not permit this.


That makes sense. Thank you! :)

Jul 23 '05 #7

P: n/a
On 12 Sep 2004 19:22:36 GMT, Sam Hughes <hu****@rpi.edu> wrote:
As for the Under Construction logo... it's just a matter of his tastes
versus yours.
But my tastes are always correct! ;)
Of course, theoretically, good Web sites never cease to be
under construction :)


That's the point. Adding the little digging man implies that you haven't
put enough work into the site yet to merit someone's time. Instead, use
the time you'd take to put that silly little graphic up to add some
content which will be of use to your visitor. That action directly
benefits the site.
Jul 23 '05 #8

P: n/a
In article <Xn**************************@130.133.1.4>,
Sam Hughes <hu****@rpi.edu> wrote:
The main reason frames are bad is that people can't link to pages within
your site. If I wanted to tell people where they could find out about your
schedule, I would have to give them a link to your main frameset and then
give instructions on where to click to find the schedule. Frankly, it'd be
much easier if I could give the URL of the schedule directly. Frames do
not permit this.


My knowledge of HTML is amateur and still evolving, but I've
experimented a bit with frames and I just don't understand this.

To stick with your example, suppose my schedule is one of 10 or 20
free-standing "content pages" on my site (some of these content pages
are actually a small set of linked pages).

The index.html page for my site is a frame set: it has a "header pane";
a "menu pane" with 4 or 5 "topic" links that point to second-level
"submenu pages"; and a "main pane".

Clicking on any of the menu-pane links brings up the associated
second-level submenu page, which itself contains nothing but annotated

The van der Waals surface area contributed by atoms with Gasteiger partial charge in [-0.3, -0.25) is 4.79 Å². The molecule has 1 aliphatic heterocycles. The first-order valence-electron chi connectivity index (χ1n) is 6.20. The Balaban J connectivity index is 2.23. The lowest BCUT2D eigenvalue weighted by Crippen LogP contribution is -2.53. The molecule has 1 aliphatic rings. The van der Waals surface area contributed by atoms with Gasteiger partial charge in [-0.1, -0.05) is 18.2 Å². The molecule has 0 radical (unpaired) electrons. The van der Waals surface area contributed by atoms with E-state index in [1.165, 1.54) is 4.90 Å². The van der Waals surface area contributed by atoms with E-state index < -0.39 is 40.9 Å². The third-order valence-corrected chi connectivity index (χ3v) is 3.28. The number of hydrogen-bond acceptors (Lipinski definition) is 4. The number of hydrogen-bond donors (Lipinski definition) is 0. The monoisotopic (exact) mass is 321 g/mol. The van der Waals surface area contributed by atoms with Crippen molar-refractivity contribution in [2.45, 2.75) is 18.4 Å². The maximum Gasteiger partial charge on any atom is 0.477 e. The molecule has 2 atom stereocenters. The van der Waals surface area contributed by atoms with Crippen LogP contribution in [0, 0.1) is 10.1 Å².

links to a partial set of the content pages; this submenu page appears
in the main pane of the index.html page.

Clicking on any of the links in any of these submenu pages opens up the
associated content page -- for example, my schedule -- in a **new
window**, since all those links have "target = "_top"".

A user who gets to and views a content page this way can go directly
back to the index page using the browser's back button, or a "back to
home" link I may put on the content page, and move down to a new content
page.

In other words, the first two levels of the site tree are totally for
**navigation** purposes, and the **content** pages of the site all
appear in new windows -- and it's a **one-step** process to get back
from any content page to the single navigation page.

If the user wants to bookmark (or print) my schedule page, he can just
do so. If I want to tell a user how to access my schedule page
directly, I just send him the URL for that particular content page.

This certainly functions well, for me and the user -- what the h-ll is
"evil" about it?

I've recently gone down the full list of alleged defects on the "FAQ"
page http://www.html-faq.com/htmlframes/?framesareevil, and as far as I
can see, **none** of the alleged problems in that list apply to this use
of frames.

And if it is so evil, then what's an alternative, equally simple,
equally easy, and non-evil way to do this **in HTML** without using
frames? (and without having to learn SSI, CGI, PHP, ASP, PDQ, QDP,
QPD, PQD, etc, which I'm definitely not interested in having to do)
Jul 23 '05 #9

P: n/a
On Sun, 12 Sep 2004 21:40:44 -0700, AES/newspost <si*****@stanford.edu>
wrote:
Clicking on any of the links in any of these submenu pages opens up the
associated content page -- for example, my schedule -- in a **new
window**, since all those links have "target = "_top"".
New windows are a usability problem.
And if it is so evil, then what's an alternative, equally simple,
equally easy, and non-evil way to do this **in HTML** without using
frames? (and without having to learn SSI, CGI, PHP, ASP, PDQ, QDP,
QPD, PQD, etc, which I'm definitely not interested in having to do)